In today’s show, the Duchess visits the beautiful Constable Burton Hall & Gardens to meet the current chatelaine, Imogen Wyvill. In the episode, Imogen introduces the Duchess to the chess grand master who courted Florence Nightingale, we learn about the Wyvill family’s important hand in the abolition of slavery, and the ladies discuss the famed and fabulous Tulip festival that is hosted at Constable Burton annually.
"Living in homes like these, you fall in love with them everyday through the eyes of your visitors." - Imogen Wyvill
"The wonderful thing about Constable Burton is that it does have this very warm homely feel to it. It embraces you." - Imogen
"The past year perhaps has helped us realise to keep life a little simpler. And actually it's a reconnection to the love affair with the British Isles." - Imogen
About the Guest and Stately Home:
Imogen Wyvill, nee Garner, is married to Marmaduke D'Arcy William Wyvill, son of Marmaduke Charles Asty Wyvill and Margaret Ann Hardcastle. The couple have two children together. Constable Burton has been home to the Wyvill family for over four -and-a-half centuries. The Wyvills are descended from an unbroken line that stretches back to 1066 when Sir Humphrey de Wyvill was Companion in Arms to William the Conqueror.
Constable Burton Hall is a grade I-listed Georgian mansion in North Yorkshire, that is privately owned by the Wyvill family. The Hall is a handsome Palladian villa designed by the celebrated architect John Carr for Sir Marmaduke Wyvill, and completed in 1768. It is widely recognised as one of the finest medium-sized English houses built in the Palladian style. In 1520, Constable Burton passed first to Sir Ralph Fitz-Randolph, knight, of Spennithorne, and then to Marmaduke Wyvill who married the youngest daughter, Alice, and received this manor with other estates for her share. The Hall is also surrounded by breathtaking gardens and there’s a well known Tulip Festival held annually on the estate.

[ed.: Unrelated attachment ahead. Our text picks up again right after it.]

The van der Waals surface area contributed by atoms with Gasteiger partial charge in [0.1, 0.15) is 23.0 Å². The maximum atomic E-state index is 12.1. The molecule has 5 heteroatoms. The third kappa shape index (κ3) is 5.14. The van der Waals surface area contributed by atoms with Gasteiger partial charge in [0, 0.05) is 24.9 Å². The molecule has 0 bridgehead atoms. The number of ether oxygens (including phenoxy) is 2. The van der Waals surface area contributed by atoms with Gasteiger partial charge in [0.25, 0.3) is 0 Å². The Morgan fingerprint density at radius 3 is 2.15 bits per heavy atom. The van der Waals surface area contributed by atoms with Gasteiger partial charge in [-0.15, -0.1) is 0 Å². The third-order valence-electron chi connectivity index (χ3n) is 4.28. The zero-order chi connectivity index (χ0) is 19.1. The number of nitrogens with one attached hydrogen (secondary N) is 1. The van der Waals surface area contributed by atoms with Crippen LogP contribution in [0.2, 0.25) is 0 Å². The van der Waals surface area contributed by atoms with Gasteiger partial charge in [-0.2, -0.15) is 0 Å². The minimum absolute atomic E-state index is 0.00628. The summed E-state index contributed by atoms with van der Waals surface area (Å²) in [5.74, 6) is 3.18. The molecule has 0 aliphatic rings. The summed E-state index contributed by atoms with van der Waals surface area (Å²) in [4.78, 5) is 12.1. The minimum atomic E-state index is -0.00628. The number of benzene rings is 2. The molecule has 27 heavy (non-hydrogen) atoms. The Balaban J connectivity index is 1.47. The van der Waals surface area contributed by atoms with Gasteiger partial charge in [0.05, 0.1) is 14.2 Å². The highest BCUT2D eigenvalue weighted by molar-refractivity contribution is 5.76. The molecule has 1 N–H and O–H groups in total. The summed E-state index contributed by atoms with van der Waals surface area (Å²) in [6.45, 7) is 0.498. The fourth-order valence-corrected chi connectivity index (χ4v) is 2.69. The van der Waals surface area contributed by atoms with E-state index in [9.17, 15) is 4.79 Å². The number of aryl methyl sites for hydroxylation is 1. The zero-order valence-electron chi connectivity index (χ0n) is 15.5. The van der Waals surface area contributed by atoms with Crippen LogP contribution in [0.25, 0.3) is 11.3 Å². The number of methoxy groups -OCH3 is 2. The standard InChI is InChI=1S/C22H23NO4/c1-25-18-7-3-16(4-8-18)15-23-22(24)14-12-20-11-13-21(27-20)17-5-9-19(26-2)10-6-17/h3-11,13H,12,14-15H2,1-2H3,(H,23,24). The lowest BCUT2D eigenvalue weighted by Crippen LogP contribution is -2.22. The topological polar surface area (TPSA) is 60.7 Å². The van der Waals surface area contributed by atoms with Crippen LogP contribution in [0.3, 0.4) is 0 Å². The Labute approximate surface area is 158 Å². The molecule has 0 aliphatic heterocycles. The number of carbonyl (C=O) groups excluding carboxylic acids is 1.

About the Host:
Emma Rutland, The Duchess of Rutland, did not always stride the halls of stately homes. Born Emma Watkins, the Duchess grew up the daughter of a Quaker farmer, in the Welsh marsh countryside. She trained as an opera singer in the Guildhall School of Music, and worked as a successful interior designer before meeting her future husband David Manners, the 11th Duke of Rutland, at a dinner party. Their marriage in 1992 would transform Emma Watkins into the 11th Duchess of Rutland, thrusting her into the world of aristocracy, and handing her the responsibility of one of the nation's great treasures: Belvoir Castle. While simultaneously running the day to day operations of the castle, and raising five children, The Duchess became fascinated with the history and importance of the other stately homes of the UK. Join The Duchess as she embarks on a wonderful journey through time, to learn more about the incredible homes that have defined Great Britain and, most importantly, meet the other extraordinary women who work tirelessly behind their doors to preserve their history and magic for future generations.
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